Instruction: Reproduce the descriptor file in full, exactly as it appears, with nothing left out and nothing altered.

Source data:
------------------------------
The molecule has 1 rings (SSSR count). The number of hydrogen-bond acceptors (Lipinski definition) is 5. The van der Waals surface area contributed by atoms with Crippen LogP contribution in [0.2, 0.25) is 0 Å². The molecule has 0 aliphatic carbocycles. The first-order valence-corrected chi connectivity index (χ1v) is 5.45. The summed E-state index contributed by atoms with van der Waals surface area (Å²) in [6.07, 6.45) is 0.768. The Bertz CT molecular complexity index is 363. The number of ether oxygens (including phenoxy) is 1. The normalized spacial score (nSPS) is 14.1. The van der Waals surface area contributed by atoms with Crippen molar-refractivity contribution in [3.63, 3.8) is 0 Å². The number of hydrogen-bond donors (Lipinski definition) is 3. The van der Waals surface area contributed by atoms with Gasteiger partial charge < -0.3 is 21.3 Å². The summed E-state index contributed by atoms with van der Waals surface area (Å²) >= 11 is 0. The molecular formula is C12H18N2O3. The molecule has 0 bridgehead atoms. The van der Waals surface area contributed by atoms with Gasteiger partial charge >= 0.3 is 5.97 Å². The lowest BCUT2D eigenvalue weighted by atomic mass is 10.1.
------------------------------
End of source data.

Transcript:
The molecule has 1 rings (SSSR count). The number of hydrogen-bond acceptors (Lipinski definition) is 5. The van der Waals surface area contributed by atoms with Crippen LogP contribution in [0.2, 0.25) is 0 Å². The molecule has 0 aliphatic carbocycles. The first-order valence-corrected chi connectivity index (χ1v) is 5.45. The summed E-state index contributed by atoms with van der Waals surface area (Å²) in [6.07, 6.45) is 0.768. The Bertz CT molecular complexity index is 363. The number of ether oxygens (including phenoxy) is 1. The normalized spacial score (nSPS) is 14.1. The van der Waals surface area contributed by atoms with Crippen molar-refractivity contribution in [3.63, 3.8) is 0 Å². The number of hydrogen-bond donors (Lipinski definition) is 3. The van der Waals surface area contributed by atoms with Gasteiger partial charge < -0.3 is 21.3 Å². The summed E-state index contributed by atoms with van der Waals surface area (Å²) >= 11 is 0. The molecular formula is C12H18N2O3. The molecule has 0 bridgehead atoms. The van der Waals surface area contributed by atoms with Gasteiger partial charge >= 0.3 is 5.97 Å². The lowest BCUT2D eigenvalue weighted by atomic mass is 10.1.